What I would really like to see is the question "how important is this to you?".
If you ask people isolated questions they will, of course, have opinions about them and possibly quite strong opinions.
But is same sex marriage as important as Mr Gove wanting to change the education system? Is it as important as the Government's policies for the NHS? For Social Security? For dealing with the economic crisis?
I would guess that while most people have an opinion about same sex relationships, they don't really count terribly strongly in the overall scheme of what's important for the country right now.
I'd love to get a sense of proportion for the whole thing.
The published YouGov tables don't include any cross-breaks by religion. So Dr. Clements is using some information that's been made available privately to him to find out which respondents were Anglican. Yet he neglects to tell us what definition of "Anglican" he has used - is it all believing Anglicans; or just those who attend services more often than some critical frequency; or just those on church electoral rolls? As Dr. Clements himself points out, it makes a big difference.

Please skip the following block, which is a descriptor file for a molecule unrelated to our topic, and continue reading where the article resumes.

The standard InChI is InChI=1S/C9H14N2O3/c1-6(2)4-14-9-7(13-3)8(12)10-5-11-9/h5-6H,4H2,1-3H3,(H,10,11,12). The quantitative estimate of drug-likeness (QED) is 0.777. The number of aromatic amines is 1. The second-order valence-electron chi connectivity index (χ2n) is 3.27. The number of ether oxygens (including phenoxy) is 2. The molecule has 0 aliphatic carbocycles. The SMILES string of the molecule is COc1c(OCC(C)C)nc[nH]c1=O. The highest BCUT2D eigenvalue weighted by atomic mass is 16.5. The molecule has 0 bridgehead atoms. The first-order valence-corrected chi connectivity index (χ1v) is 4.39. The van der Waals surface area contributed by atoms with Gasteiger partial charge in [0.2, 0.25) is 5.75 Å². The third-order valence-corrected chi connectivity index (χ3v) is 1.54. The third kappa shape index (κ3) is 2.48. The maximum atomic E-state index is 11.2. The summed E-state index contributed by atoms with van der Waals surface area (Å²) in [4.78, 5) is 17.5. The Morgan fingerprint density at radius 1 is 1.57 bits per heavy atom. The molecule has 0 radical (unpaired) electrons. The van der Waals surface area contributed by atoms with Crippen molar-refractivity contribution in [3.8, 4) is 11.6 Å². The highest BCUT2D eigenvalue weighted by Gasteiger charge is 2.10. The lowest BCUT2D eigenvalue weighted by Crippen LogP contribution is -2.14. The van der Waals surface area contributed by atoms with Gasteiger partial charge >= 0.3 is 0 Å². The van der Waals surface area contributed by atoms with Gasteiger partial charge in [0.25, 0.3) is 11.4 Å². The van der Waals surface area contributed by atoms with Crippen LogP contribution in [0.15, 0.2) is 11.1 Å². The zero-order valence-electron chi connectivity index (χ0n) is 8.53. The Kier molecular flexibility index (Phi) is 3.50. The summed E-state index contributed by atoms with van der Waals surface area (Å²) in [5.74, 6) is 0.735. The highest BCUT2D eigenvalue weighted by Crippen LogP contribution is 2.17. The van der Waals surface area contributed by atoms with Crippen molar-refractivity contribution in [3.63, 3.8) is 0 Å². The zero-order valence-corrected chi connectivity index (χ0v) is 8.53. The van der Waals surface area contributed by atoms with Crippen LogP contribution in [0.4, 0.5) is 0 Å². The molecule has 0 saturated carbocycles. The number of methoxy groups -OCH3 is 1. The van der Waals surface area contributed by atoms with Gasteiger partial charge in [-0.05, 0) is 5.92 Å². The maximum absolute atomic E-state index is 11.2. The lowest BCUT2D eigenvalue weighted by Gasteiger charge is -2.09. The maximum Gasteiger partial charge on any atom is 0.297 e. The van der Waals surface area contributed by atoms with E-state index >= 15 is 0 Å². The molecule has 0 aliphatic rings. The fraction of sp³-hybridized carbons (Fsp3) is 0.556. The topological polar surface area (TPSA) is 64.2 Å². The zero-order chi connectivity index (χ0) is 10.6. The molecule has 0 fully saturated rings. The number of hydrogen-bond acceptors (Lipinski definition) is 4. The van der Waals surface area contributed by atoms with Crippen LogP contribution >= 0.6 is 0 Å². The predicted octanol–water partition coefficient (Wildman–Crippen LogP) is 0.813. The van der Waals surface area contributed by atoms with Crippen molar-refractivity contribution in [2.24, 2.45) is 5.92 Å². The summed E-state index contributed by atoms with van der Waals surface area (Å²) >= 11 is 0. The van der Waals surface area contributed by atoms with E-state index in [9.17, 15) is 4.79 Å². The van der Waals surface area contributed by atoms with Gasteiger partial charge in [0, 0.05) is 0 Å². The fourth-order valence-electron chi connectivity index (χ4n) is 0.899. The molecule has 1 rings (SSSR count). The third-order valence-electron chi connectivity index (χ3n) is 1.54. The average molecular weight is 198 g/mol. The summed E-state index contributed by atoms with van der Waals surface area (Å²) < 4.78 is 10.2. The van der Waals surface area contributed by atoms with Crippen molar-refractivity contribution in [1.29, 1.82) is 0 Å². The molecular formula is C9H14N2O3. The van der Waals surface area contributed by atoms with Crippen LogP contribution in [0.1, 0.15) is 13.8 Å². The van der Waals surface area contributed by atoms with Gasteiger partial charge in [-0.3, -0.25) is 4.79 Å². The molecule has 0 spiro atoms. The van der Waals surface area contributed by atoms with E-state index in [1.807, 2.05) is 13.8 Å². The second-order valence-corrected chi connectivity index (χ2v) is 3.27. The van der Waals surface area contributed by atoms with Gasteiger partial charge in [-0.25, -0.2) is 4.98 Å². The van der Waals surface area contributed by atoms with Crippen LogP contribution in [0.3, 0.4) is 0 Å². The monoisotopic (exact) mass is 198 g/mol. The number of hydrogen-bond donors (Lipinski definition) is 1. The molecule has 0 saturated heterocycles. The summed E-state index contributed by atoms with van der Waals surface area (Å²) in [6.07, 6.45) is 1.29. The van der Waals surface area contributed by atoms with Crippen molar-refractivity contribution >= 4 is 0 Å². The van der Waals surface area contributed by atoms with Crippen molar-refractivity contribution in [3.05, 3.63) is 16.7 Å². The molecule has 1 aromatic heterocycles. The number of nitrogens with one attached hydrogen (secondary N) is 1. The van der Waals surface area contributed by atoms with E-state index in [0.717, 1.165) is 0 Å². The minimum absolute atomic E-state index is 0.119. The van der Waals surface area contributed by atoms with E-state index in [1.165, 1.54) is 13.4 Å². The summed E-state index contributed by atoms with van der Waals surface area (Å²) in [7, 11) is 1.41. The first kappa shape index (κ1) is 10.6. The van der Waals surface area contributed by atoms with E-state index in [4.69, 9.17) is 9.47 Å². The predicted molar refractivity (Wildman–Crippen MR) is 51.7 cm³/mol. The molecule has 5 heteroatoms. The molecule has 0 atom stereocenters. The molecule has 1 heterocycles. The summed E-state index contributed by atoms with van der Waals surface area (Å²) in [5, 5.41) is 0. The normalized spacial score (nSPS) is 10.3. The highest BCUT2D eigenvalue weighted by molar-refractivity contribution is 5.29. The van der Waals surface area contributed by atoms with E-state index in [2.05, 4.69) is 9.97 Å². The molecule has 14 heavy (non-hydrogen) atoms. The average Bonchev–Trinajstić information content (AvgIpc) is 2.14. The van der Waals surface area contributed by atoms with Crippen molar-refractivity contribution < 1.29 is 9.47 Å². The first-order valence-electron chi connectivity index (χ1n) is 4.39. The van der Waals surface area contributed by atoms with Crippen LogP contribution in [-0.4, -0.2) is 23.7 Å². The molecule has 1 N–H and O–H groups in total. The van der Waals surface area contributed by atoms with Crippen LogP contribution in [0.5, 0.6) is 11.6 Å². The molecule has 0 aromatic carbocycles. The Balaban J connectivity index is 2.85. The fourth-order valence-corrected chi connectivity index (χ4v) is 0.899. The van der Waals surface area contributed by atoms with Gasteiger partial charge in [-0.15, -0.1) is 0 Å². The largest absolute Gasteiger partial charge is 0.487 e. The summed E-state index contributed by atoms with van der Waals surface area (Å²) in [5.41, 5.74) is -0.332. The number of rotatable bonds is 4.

Excellent point, Erika. When I take those online quizzes designed to reveal what your political or religious affiliation ought to be, I find it frustrating when the questions aren't weighted to give some sort of sense of proportion, too.
A YouGov survey is hardly an "online quiz". I speak as one who receives their invitations to complete surveys.
I was not part of the panel on this occasion.
Gosh, John, I hope you can find it in yourself to forgive me.
I didn't mean to make a disparaging comparison, but to agree that unweighted questions are problematic.
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